This steady growth also meant that basically every time I started to feel like I’d already built one of everything, I was only a couple of actions away from unlocking a whole new host of things to incorporate into my mini-metropolis. When you first start, you’ll have a modest selection of homes, businesses, and decorations to fill your town with. As you play more, you’ll get experience points that translate into leveling up to unlock more and more from each of these categories.
Experience, beyond unlocking new buildings and decorations, also unlocks new regions to toy around with. At level 5 you’ll open up a riverside locale, and level 10 gets you an island - not bad for a few hours of work! Your goals and unlocked items carry across regions, so you’re never starting back at square one. The unique buildings you unlock, like boat rentals, also carry back to the other regions as well. These extra regions were great for being able to have multiple themes going without having to destroy my existing town or sacrifice space already dedicated to constructing a maze.
As with anywhere else, some of the people who move in will have requests about what should be done. These requests are totally optional, but they provide a nice boost of experience and cash and let you get to know the people who live in your town a little better. You can drop down into first-person mode at any time to experience what you’ve built first hand, and to say hello to the people who’ve made your town their home.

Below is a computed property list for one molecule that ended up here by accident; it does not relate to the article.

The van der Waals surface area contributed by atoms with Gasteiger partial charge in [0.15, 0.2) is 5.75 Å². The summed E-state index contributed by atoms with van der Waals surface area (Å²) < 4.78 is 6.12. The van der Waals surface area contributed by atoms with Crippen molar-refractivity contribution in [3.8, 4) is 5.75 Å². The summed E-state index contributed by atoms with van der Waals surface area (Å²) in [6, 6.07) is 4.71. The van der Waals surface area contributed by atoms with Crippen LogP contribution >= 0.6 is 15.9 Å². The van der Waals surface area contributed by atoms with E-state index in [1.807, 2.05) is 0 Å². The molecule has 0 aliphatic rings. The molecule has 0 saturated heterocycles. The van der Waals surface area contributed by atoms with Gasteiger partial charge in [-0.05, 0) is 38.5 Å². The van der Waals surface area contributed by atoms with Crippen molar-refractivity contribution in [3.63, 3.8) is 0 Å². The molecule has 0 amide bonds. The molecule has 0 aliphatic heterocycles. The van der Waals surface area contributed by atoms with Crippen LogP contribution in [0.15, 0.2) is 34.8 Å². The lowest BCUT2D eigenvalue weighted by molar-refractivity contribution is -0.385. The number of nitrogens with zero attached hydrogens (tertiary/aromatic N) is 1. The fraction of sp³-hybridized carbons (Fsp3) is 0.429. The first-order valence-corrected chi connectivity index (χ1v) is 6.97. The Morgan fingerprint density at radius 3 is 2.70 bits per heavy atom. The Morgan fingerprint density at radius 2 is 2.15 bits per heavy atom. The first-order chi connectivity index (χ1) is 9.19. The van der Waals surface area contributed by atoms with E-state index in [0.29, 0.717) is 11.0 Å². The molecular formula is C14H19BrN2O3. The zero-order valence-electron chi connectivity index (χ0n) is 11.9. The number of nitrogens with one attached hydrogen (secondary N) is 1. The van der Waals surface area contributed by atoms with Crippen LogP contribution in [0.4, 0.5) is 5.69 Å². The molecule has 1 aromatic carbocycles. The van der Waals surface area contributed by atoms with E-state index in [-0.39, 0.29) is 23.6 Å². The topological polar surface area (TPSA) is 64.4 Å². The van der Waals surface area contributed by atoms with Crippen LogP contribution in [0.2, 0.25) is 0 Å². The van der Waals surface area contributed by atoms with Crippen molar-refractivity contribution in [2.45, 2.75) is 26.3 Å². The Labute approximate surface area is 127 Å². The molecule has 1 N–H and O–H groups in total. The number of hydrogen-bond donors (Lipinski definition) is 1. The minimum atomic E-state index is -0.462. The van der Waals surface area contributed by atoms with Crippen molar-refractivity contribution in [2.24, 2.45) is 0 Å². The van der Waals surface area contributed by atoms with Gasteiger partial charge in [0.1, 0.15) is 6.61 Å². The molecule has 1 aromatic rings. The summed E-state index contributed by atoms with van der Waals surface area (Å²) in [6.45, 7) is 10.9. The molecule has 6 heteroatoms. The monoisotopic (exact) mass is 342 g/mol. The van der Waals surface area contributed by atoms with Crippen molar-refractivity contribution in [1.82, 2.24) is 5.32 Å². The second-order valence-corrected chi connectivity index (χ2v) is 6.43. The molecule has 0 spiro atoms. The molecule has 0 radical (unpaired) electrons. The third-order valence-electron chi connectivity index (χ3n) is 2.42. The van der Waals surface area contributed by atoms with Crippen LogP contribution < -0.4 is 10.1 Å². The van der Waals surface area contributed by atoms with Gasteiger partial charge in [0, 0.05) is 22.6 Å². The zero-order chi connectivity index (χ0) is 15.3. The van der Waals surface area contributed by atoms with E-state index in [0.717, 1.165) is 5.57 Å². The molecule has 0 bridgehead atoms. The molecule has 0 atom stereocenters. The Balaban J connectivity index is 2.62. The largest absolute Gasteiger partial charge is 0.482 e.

There is also a seemingly endless stream of goals to complete. These objectives are more static than the requests, like having a set number of commercial buildings or decorations or meeting 10 neighbors. Completing these rewards you with “Perk Points”, which can be traded in for permanent experience bonuses and construction discounts. These were great for generating some ideas if I wasn’t sure what to build next - “build 10 monuments” resulted in a long sculpture garden, and asking me to meet neighbors had me wandering in first-person mode, enjoying the scenery.
The relaxed and non-pressured atmosphere echoes through all the game's mechanics, from the consequence-free building system to the breezy tutorial. The music was lovely, but honestly, I’ve taken to putting on a good podcast and tending to my little village for a really nice night in. The pattern of getting new visitors, planning new expansions, and checking out requests was incredibly fun and made for a solid loop that I wouldn’t describe as “addictive” as much as just truly enjoyable.
Polyville Canyon releases today, May 20th! It’s only US $2 which is honestly an incredible deal for a super sweet game that I can see myself playing for a long time to come. It’s available on Steam, so get building today!